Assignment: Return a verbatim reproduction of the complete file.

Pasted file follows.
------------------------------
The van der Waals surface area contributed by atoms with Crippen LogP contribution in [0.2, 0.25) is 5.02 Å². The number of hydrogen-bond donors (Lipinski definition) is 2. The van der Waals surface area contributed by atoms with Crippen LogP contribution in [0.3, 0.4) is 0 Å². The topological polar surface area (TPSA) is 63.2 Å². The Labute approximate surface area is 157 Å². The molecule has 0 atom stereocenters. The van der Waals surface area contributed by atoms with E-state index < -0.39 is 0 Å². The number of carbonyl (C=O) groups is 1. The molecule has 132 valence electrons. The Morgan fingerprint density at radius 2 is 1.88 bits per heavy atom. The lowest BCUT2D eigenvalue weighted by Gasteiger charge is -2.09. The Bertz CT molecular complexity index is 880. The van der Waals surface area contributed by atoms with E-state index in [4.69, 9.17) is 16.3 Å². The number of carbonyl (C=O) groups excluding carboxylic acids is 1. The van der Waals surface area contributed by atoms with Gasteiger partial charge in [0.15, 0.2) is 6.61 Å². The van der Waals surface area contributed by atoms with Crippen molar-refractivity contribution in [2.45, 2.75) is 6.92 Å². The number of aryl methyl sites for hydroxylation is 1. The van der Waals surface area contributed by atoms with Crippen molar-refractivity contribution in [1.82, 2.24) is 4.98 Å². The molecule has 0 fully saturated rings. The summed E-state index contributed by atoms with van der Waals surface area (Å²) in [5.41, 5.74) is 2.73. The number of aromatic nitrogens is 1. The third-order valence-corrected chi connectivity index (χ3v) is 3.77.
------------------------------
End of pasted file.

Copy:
The van der Waals surface area contributed by atoms with Crippen LogP contribution in [0.2, 0.25) is 5.02 Å². The number of hydrogen-bond donors (Lipinski definition) is 2. The van der Waals surface area contributed by atoms with Crippen LogP contribution in [0.3, 0.4) is 0 Å². The topological polar surface area (TPSA) is 63.2 Å². The Labute approximate surface area is 157 Å². The molecule has 0 atom stereocenters. The van der Waals surface area contributed by atoms with E-state index < -0.39 is 0 Å². The number of carbonyl (C=O) groups is 1. The molecule has 132 valence electrons. The Morgan fingerprint density at radius 2 is 1.88 bits per heavy atom. The lowest BCUT2D eigenvalue weighted by Gasteiger charge is -2.09. The Bertz CT molecular complexity index is 880. The van der Waals surface area contributed by atoms with E-state index in [4.69, 9.17) is 16.3 Å². The number of carbonyl (C=O) groups excluding carboxylic acids is 1. The van der Waals surface area contributed by atoms with Gasteiger partial charge in [0.15, 0.2) is 6.61 Å². The van der Waals surface area contributed by atoms with Crippen molar-refractivity contribution in [2.45, 2.75) is 6.92 Å². The number of aryl methyl sites for hydroxylation is 1. The van der Waals surface area contributed by atoms with Crippen molar-refractivity contribution in [1.82, 2.24) is 4.98 Å². The molecule has 0 fully saturated rings. The summed E-state index contributed by atoms with van der Waals surface area (Å²) in [5.41, 5.74) is 2.73. The number of aromatic nitrogens is 1. The third-order valence-corrected chi connectivity index (χ3v) is 3.77.